INTERNATIONAL


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West Africa needs more international help to defeat Ebola

09 November 2014 | Robert Vitillo

St. Joseph Catholic Hospital de Monrovia (Liberia) in July before it was closed.There is a general sense of psychological trauma and anger among the people, and a fear of social unrest and a return to civil war. In the communities in which quarantine has been imposed, people do not have access to food, clean water, and other necessities. The countries are depending on increased international assistance will prevent further spread of the virus and a reduction of irrational fear, stigma, and discrimination in local communities.


Nation building by force in Ukraine and the Middle East

2 Comments
27 October 2014 | Justin Glyn

Refugees fleeing KobaniSyria and Ukraine are just the latest in the roll of civil wars where ossified Cold War rivalries exacerbate conflicts and prevent the forging of a just peace which is in all parties’ interests. Current insurgencies grew out of disenfranchisement. But the relevant powers have declined to involve United Nations to act as independent broker, knowing that each party has the support of a permanent member of the Security Council, whose veto will hamstring any proposed action by the others.


Where it all went wrong for Islam

11 Comments
14 October 2014 | Tim Mayfield

Muslim at prayerActor Ben Affleck was only partly right in his recent take-down of conservative US pundits Bill Maher and Sam Harris for their perceived 'Islamaphobia'. The reality is that there is a battle for the heart and soul of Islam that has been playing out around the globe since the 60s and 70s. It is therefore only natural that an ideology that rejects the failed colonial paradigm of nation-states and instead promotes the grand vision of a resurrected caliphate is compelling to many.


Hong Kong not in the mood for love

3 Comments
02 October 2014 | Antonio Castillo

Over the last 20 years, every time the people of Hong Kong have heard some 'menacing' messages from Beijing, they have responded and become politically active. The menacing message this time is the one I heard two years ago in the office of Leung Kwok-hung – better known as 'Long hair' – in the Legislative Council offices far from the epicentre of the protests: 'Beijing won’t honour its pledge’.


An erstwhile pacifist's IS quandary

11 Comments
01 October 2014 | Gillian Bouras

Peace signI used to style myself a pacifist. Or hoped I was one. Or something. But that was before I had children. The minute I clapped eyes on my first-born, I realised that any threat to him would see me transformed into a murderous monster, and I later felt the same about his two brothers.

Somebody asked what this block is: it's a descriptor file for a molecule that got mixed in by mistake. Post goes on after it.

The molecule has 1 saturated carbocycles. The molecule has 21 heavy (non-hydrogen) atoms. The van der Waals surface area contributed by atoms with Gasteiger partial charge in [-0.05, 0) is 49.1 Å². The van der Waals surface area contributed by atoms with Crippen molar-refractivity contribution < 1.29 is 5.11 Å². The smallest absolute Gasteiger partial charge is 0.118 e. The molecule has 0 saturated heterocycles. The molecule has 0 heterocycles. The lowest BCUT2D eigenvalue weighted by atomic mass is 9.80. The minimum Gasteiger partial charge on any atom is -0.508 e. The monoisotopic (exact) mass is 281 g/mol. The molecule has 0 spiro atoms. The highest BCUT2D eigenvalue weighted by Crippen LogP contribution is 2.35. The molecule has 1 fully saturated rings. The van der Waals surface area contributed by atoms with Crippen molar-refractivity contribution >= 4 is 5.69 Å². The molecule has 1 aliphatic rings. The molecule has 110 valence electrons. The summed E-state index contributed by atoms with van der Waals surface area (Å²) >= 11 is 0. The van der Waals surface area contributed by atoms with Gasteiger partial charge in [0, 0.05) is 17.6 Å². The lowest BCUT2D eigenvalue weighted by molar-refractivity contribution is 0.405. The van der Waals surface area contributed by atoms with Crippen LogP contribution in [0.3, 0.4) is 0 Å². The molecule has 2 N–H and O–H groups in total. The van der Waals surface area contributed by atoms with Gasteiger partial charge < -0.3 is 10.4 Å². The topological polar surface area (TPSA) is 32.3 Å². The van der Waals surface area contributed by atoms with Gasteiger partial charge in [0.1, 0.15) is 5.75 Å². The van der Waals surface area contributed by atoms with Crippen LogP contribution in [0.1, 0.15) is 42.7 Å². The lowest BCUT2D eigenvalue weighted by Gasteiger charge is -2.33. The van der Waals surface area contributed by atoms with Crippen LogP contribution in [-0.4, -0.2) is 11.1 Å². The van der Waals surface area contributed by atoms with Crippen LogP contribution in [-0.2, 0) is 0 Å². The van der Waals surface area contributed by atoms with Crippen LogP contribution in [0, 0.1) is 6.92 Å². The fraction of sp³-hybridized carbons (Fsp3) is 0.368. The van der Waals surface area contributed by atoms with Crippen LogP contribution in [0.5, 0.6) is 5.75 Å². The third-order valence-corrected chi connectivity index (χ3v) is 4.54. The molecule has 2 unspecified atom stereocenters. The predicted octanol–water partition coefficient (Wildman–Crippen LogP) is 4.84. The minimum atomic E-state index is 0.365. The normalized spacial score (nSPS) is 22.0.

Anti-Islam is the new Anti-Catholicism

40 Comments
24 September 2014 | Andrew Hamilton

'No Popery' bannerThe justified insistence that Muslims should not constantly be called to account for the vicious behaviour of Islamic State is a reminder of the attitude towards Catholics in an earlier generation. They combined suspicion of anything Irish in the aftermath of the 1915 Uprising and more traditional judgments of Catholics on the basis of their beliefs and practices.


China calls a halt to dirty coal imports

2 Comments
23 September 2014 | Evan Ellis

Beijing hazeFrom 1 January 2015, China will ban the import of coal with high ash or sulphur content and impose a three per cent tariff on all coal imports. In the muddle of politics and policy, we have a concrete example of worsening environmental conditions forcing policy makers to act. Australia's economy propped up by coal exports, but it's also time to think beyond the specific implications of China’s proposed restrictions. 


The Kurds: fighting the good fight?

6 Comments
22 September 2014 | William Gourlay

Illustration from Molla NasreddinTurkey and Iran, the two major regional powers against whose borders ISIS jostles, have, each for their own reasons, declined to participate militarily in President Obama's action against ISIS. The likelihood or benefits of working in concert with Iran can be debated long and hard, but in the meantime the Kurds clearly emerge as the immediate go-to allies. Positioning them as such, and arming them, will change the dynamics of the region.


Kashmir's majestic allure

2 Comments
18 September 2014 | Catherine Marshall

HimalayasPeace has come to Kashmir, but it’s a tentative, fragile peace. My guide Younis swiftly apprises me of the virtues of his homeland: ‘Pakistan wants Kashmir, China wants Kashmir, India wants Kashmir. It is a very beautiful place and here we have [so much]: electricity grids, land, fruits.’ He pauses, then says, ‘But nobody likes Kashmiris.’


Women's lives the front line of conflict

2 Comments
17 September 2014 | Lulu Mitshabu

Lulu Mitshabu in DRC'It is now more dangerous to be a woman than to be a soldier in modern conflict', says Major General Patrick Cammaert, a former UN Peacekeeping Operation commander in DRC. Let’s reflect on that for a moment. It has become more dangerous to be a woman collecting firewood or water than to be on the front lines as a fighter.


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